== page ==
Cuomo senior adviser Rich Azzopardi, however, said the executive order and law were essential.
“This pandemic is an unprecedented public health crisis and we had to realign New York’s entire health care system, using every type of facility to prepare for the surge, and recruiting more than 96,000 volunteers — 25,000 from out of state, to help fight this virus,” Azzopardi said. “These volunteers are Good Samaritans and what was passed by 111 members of the Legislature was an expansion of the existing Good Samaritan Law to apply to the emergency that coronavirus created.
“If we had not done this, these volunteers wouldn’t have been accepted and we never would have had enough front-line health care workers,” Azzopardi said.
Not all agree the broad change was needed to protect workers.
“Generally, regarding front-line workers, the law was not really needed because winning a negligence claim in an emergency situation (against an individual) like this is almost impossible,” said Joanne Doroshow, an adjunct professor at New York Law School and founder of its Center for Justice & Democracy.
She said 25 states passed some version of immunity for health care workers and the facilities where they worked, but few also covered nursing homes.
“Nursing homes should never have been given immunity,” Doroshow said. “Abuse and neglect is rampant in nursing homes in the best of situations, when state inspectors and their families have access. No access and no accountability is a lethal combination … my understanding is the lobbyists for the nursing home industry were in there early with hospitals.”
Azzopardi said the law was needed to expand the Good Samaritan law so it could be applied throughout the COVID-19 state of emergency rather than, for example, at an auto accident.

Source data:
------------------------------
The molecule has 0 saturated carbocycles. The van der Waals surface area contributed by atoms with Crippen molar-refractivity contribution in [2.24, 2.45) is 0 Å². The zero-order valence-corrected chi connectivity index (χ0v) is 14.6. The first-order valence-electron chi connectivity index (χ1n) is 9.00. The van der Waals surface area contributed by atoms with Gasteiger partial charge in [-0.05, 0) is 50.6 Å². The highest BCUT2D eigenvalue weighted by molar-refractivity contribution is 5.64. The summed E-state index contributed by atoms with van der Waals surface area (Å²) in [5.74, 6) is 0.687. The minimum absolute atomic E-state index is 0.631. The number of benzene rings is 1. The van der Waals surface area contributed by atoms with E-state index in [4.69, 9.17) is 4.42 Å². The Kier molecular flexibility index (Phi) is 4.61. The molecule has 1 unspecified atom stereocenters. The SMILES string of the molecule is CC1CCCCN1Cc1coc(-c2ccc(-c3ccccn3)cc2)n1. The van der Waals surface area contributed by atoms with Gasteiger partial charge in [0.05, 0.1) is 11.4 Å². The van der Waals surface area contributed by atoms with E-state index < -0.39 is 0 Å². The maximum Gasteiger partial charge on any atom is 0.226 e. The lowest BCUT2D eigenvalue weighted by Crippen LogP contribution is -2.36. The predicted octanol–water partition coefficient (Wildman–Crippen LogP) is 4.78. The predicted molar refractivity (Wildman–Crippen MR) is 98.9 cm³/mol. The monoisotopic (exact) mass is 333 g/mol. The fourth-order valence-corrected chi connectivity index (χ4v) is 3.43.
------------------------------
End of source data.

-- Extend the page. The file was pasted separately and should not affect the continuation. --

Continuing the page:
“No one is shielded from liability for gross negligence, or intentional criminal conduct,” Azzopardi said. He also said there was no influence by lobbyists: “There was none. This law was intended to increase capacity and provide quality care, and any suggestion otherwise is simply outrageous.”
Yet on April 2, as the state budget was being passed, the Greater New York Hospital Association announced to its members: “GNYHA drafted and aggressively advocated for this legislation.”
GNYHA spokesman Brian Conway doesn’t dispute the group’s role.
“The immunity protections recognize the real-time decisions hospitals and their workers made during an extraordinarily challenging pandemic,” Conway said. “With the exception of intentional criminal conduct, recklessness, and gross negligence — which the law properly doesn’t cover — hospitals and their workers should not be second-guessed for trying to save as many lives as possible under the equivalent of wartime conditions.”